Why is it that when someone bills themselves as “a leading developer, publisher and distributor of online games”, I’ve likely never heard of them?
Like I don’t already get enough junk mail from various people who want to show me how to increase the size of my johnson, sell me Cialis, increase my sperm count, send me a watch that looks just like an honest-to-God Rolex so I can pretend to be rich, too, inform me of the latest hot penny stock or introduce me to other shy, but sexually deviant, single daters in my neighborhood: somebody spammed the Terra Nova mailing list with this press release.
It did get me thinking, though probably not in the way the spammer intended.
The industry is starting to remind of the 1994-1996 boom-bust cycle: The same kind of over-hype, the same kind of over-reaching by hundreds of investors on games and portals and, unless I’m quite mistaken, in a couple-three years, the same kind of bust, when 90% of the games and investments get trash-canned.
This time, it may be on an even grander scale. In 1996, I counted over 130 online games in development (not counting classic games such as Mah Jongg, Chess, Poker, et al), at least a dozen portals touting themselves as ‘it’, and literally dozens of new studios. This was the Hollywood era, where movie studios were going to show the game industry how to make games, and with the commercializing of the Internet, they were going to own us. By 1998, 90% of the games in development and their studios had been quietly closed down, including almost all the Hollywood game studios (anyone remember Time-Warner Interactive? I didn’t think so) and at least $300 million had been tossed down various rat holes.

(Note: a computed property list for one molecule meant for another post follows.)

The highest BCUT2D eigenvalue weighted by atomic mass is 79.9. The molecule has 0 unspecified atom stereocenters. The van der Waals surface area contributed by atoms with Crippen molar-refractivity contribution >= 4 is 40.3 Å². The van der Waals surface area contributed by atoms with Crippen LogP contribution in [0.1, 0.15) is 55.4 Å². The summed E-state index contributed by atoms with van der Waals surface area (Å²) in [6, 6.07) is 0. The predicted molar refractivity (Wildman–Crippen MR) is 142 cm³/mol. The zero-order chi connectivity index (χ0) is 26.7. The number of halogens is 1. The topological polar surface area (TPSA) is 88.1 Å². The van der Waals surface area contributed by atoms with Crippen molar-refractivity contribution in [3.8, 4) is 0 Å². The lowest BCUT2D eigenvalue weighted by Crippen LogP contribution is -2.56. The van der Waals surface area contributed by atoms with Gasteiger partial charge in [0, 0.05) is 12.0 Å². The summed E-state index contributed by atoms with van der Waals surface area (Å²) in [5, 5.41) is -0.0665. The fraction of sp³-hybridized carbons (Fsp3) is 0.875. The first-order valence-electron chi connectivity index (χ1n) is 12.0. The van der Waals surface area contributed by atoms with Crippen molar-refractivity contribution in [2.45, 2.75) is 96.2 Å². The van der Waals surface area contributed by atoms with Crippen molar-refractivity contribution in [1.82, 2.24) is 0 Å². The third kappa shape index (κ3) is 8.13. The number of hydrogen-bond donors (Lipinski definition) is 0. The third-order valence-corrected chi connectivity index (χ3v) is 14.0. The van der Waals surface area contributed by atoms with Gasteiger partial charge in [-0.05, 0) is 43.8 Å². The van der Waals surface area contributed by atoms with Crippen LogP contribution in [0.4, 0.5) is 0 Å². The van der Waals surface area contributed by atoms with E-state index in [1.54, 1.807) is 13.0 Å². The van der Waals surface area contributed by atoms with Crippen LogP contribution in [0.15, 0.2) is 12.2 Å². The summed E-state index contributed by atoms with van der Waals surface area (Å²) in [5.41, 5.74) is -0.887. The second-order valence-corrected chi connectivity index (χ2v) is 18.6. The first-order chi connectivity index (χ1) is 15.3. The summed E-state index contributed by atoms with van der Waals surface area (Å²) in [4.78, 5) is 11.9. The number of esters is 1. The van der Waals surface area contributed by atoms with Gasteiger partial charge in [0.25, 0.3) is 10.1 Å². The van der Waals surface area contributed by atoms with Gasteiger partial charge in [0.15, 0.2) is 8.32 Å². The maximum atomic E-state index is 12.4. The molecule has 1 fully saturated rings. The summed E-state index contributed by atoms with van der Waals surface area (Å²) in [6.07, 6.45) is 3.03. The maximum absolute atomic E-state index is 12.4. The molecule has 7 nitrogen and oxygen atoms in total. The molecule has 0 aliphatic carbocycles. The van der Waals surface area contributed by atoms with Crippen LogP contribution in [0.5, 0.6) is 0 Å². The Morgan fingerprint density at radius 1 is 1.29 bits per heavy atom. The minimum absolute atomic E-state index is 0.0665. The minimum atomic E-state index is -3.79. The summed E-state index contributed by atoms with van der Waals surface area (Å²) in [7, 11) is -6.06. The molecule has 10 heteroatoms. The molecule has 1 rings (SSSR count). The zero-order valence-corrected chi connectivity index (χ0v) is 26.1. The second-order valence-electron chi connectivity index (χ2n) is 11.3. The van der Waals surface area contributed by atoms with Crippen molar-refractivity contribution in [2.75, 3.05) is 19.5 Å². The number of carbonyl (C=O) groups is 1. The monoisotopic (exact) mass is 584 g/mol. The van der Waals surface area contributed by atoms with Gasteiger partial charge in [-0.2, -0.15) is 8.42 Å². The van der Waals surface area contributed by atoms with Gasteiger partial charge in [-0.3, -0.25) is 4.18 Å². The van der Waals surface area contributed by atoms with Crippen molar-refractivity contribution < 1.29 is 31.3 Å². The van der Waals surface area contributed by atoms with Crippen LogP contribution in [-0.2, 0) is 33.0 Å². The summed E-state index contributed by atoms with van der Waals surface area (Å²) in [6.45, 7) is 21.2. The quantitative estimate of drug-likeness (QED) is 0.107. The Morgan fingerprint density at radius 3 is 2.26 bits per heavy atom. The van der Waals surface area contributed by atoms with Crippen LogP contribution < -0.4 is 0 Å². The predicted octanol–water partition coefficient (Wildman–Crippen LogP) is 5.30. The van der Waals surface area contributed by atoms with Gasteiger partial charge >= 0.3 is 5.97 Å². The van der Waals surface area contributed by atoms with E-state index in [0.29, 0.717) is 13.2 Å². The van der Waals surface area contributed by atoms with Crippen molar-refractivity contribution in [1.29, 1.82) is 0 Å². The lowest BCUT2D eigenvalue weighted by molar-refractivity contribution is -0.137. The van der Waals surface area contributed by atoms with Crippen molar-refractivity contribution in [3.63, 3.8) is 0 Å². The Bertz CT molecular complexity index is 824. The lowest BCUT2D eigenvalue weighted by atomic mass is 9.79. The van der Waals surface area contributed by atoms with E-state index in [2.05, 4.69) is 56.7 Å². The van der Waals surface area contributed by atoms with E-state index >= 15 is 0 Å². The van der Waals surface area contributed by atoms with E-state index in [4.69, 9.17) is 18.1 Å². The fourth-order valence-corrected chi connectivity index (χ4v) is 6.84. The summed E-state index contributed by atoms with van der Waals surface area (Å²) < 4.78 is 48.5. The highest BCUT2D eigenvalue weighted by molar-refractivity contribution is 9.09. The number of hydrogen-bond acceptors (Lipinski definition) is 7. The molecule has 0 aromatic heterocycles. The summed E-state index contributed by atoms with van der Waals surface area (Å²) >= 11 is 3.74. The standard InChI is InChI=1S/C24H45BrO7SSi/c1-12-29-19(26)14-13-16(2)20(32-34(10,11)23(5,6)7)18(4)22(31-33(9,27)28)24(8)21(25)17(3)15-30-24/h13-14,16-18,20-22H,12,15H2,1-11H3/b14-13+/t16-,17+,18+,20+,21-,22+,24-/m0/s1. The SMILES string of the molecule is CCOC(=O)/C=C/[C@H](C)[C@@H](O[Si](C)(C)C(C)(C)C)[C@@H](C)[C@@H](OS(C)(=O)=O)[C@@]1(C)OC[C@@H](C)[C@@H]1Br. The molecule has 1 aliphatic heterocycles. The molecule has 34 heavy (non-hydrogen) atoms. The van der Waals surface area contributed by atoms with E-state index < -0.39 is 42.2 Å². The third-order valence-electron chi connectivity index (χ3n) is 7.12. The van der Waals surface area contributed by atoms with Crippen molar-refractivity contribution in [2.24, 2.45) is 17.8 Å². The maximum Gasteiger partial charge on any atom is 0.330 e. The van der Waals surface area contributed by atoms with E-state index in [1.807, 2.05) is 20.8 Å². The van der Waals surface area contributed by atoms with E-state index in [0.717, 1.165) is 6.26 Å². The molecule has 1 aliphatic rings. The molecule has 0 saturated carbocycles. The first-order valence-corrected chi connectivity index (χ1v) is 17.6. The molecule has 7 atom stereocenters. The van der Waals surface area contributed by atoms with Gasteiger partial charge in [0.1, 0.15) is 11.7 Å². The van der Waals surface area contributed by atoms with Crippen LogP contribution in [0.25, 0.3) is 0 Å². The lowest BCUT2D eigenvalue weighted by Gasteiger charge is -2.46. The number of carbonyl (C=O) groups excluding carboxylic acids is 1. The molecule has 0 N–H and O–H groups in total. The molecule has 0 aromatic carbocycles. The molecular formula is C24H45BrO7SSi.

It effectively killed outside investment in online games in the US until Asia became recognized as a force in 2001-2002; note that the market went from over 35 MMOs in development in the US in 1994 to 4 in 1998 (that I know of), two of those being funded with ‘inventor’ money and sweat equity until they could demonstrate a working prototype. Of those 35, only 4 launched by 1998 and another 2 launched in 1999; the rest were drowned in various studio bathtubs.
I’m starting to see that same kind of mid-1990s brash, almost arrogant over-enthusiasm now. For example, not a week goes by that some VC, fund analyst or investment manager doesn’t contact me, wanting advice about some game, developer, publisher or market (and of course, as money people, they want it for free; “Let’s build a relationship and see where it goes. As a starter, you can dump me the entire extent of your industry knowledge.”). Everyone wants to get in on the ground floor. Except, there are literally hundreds of MMOs in development in Seoul, at least 300 in test in China at any one time, I know of at least 30 MMOs in development in the US and Europe and publisher money is starting to flow back into MMOs and online gaming. There is no ground floor anymore.
As Counselor Troi might say: “Captain, I sense something…”